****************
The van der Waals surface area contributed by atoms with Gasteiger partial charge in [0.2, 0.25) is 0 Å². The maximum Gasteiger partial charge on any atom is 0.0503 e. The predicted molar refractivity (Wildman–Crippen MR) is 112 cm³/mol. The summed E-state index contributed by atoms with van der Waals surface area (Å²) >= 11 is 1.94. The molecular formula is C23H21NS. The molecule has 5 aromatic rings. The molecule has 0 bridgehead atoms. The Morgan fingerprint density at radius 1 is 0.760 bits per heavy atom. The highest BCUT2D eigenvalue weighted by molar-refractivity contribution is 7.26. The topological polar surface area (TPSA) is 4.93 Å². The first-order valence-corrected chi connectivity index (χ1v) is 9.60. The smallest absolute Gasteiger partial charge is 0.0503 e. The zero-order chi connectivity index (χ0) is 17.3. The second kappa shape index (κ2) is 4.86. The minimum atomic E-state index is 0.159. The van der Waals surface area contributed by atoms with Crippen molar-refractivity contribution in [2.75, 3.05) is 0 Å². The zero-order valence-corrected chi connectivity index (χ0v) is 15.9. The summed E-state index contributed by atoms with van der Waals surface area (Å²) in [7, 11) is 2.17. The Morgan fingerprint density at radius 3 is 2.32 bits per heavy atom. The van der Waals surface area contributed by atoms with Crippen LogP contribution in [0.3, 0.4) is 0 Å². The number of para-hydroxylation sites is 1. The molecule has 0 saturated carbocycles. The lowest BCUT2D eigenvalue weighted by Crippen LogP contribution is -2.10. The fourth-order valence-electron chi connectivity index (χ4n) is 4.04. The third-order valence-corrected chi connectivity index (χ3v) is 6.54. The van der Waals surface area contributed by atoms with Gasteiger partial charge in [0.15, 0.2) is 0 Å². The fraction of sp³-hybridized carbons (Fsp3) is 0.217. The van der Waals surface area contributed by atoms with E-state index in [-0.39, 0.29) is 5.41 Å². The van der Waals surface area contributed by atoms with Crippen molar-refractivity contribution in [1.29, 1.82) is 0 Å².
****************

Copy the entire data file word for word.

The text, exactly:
The van der Waals surface area contributed by atoms with Gasteiger partial charge in [0.2, 0.25) is 0 Å². The maximum Gasteiger partial charge on any atom is 0.0503 e. The predicted molar refractivity (Wildman–Crippen MR) is 112 cm³/mol. The summed E-state index contributed by atoms with van der Waals surface area (Å²) >= 11 is 1.94. The molecular formula is C23H21NS. The molecule has 5 aromatic rings. The molecule has 0 bridgehead atoms. The Morgan fingerprint density at radius 1 is 0.760 bits per heavy atom. The highest BCUT2D eigenvalue weighted by molar-refractivity contribution is 7.26. The topological polar surface area (TPSA) is 4.93 Å². The first-order valence-corrected chi connectivity index (χ1v) is 9.60. The smallest absolute Gasteiger partial charge is 0.0503 e. The zero-order chi connectivity index (χ0) is 17.3. The second kappa shape index (κ2) is 4.86. The minimum atomic E-state index is 0.159. The van der Waals surface area contributed by atoms with Crippen molar-refractivity contribution in [2.75, 3.05) is 0 Å². The zero-order valence-corrected chi connectivity index (χ0v) is 15.9. The summed E-state index contributed by atoms with van der Waals surface area (Å²) in [7, 11) is 2.17. The Morgan fingerprint density at radius 3 is 2.32 bits per heavy atom. The van der Waals surface area contributed by atoms with Crippen LogP contribution in [0.3, 0.4) is 0 Å². The number of para-hydroxylation sites is 1. The molecule has 0 saturated carbocycles. The lowest BCUT2D eigenvalue weighted by Crippen LogP contribution is -2.10. The fourth-order valence-electron chi connectivity index (χ4n) is 4.04. The third-order valence-corrected chi connectivity index (χ3v) is 6.54. The van der Waals surface area contributed by atoms with Gasteiger partial charge in [0.15, 0.2) is 0 Å². The fraction of sp³-hybridized carbons (Fsp3) is 0.217. The van der Waals surface area contributed by atoms with E-state index in [-0.39, 0.29) is 5.41 Å². The van der Waals surface area contributed by atoms with Crippen molar-refractivity contribution in [1.29, 1.82) is 0 Å².